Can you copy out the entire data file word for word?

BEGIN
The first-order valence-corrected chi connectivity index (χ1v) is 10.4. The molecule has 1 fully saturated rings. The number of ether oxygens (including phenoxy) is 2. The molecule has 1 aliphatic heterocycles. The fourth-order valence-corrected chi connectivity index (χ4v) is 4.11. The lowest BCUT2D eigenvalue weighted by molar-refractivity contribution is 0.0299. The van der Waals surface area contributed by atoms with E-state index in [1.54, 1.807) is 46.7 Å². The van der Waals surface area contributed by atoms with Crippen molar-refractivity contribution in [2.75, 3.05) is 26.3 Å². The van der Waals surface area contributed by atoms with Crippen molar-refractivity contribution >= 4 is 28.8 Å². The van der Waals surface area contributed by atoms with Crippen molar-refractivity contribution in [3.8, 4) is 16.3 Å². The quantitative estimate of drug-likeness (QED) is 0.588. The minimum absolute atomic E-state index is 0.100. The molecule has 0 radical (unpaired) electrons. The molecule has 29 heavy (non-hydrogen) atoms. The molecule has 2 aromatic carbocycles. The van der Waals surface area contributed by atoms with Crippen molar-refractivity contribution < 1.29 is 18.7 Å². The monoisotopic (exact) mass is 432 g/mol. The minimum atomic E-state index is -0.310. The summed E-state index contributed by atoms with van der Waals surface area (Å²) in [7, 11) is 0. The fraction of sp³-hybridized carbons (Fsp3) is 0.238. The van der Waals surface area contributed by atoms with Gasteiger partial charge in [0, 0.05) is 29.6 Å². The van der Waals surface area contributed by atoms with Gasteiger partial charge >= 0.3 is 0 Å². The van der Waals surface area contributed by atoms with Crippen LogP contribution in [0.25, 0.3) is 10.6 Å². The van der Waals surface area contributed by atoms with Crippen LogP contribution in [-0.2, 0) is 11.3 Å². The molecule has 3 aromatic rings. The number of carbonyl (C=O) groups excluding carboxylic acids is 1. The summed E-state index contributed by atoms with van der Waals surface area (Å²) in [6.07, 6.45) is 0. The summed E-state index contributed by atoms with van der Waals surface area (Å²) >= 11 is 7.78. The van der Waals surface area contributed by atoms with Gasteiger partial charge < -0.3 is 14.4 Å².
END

The first-order valence-corrected chi connectivity index (χ1v) is 10.4. The molecule has 1 fully saturated rings. The number of ether oxygens (including phenoxy) is 2. The molecule has 1 aliphatic heterocycles. The fourth-order valence-corrected chi connectivity index (χ4v) is 4.11. The lowest BCUT2D eigenvalue weighted by molar-refractivity contribution is 0.0299. The van der Waals surface area contributed by atoms with E-state index in [1.54, 1.807) is 46.7 Å². The van der Waals surface area contributed by atoms with Crippen molar-refractivity contribution in [2.75, 3.05) is 26.3 Å². The van der Waals surface area contributed by atoms with Crippen molar-refractivity contribution >= 4 is 28.8 Å². The van der Waals surface area contributed by atoms with Crippen molar-refractivity contribution in [3.8, 4) is 16.3 Å². The quantitative estimate of drug-likeness (QED) is 0.588. The minimum absolute atomic E-state index is 0.100. The molecule has 0 radical (unpaired) electrons. The molecule has 29 heavy (non-hydrogen) atoms. The molecule has 2 aromatic carbocycles. The van der Waals surface area contributed by atoms with Crippen molar-refractivity contribution < 1.29 is 18.7 Å². The monoisotopic (exact) mass is 432 g/mol. The minimum atomic E-state index is -0.310. The summed E-state index contributed by atoms with van der Waals surface area (Å²) in [7, 11) is 0. The fraction of sp³-hybridized carbons (Fsp3) is 0.238. The van der Waals surface area contributed by atoms with Gasteiger partial charge in [0, 0.05) is 29.6 Å². The van der Waals surface area contributed by atoms with Gasteiger partial charge >= 0.3 is 0 Å². The van der Waals surface area contributed by atoms with Crippen LogP contribution in [0.25, 0.3) is 10.6 Å². The van der Waals surface area contributed by atoms with Crippen LogP contribution in [-0.2, 0) is 11.3 Å². The molecule has 3 aromatic rings. The number of carbonyl (C=O) groups excluding carboxylic acids is 1. The summed E-state index contributed by atoms with van der Waals surface area (Å²) in [6.07, 6.45) is 0. The summed E-state index contributed by atoms with van der Waals surface area (Å²) >= 11 is 7.78. The van der Waals surface area contributed by atoms with Gasteiger partial charge < -0.3 is 14.4 Å².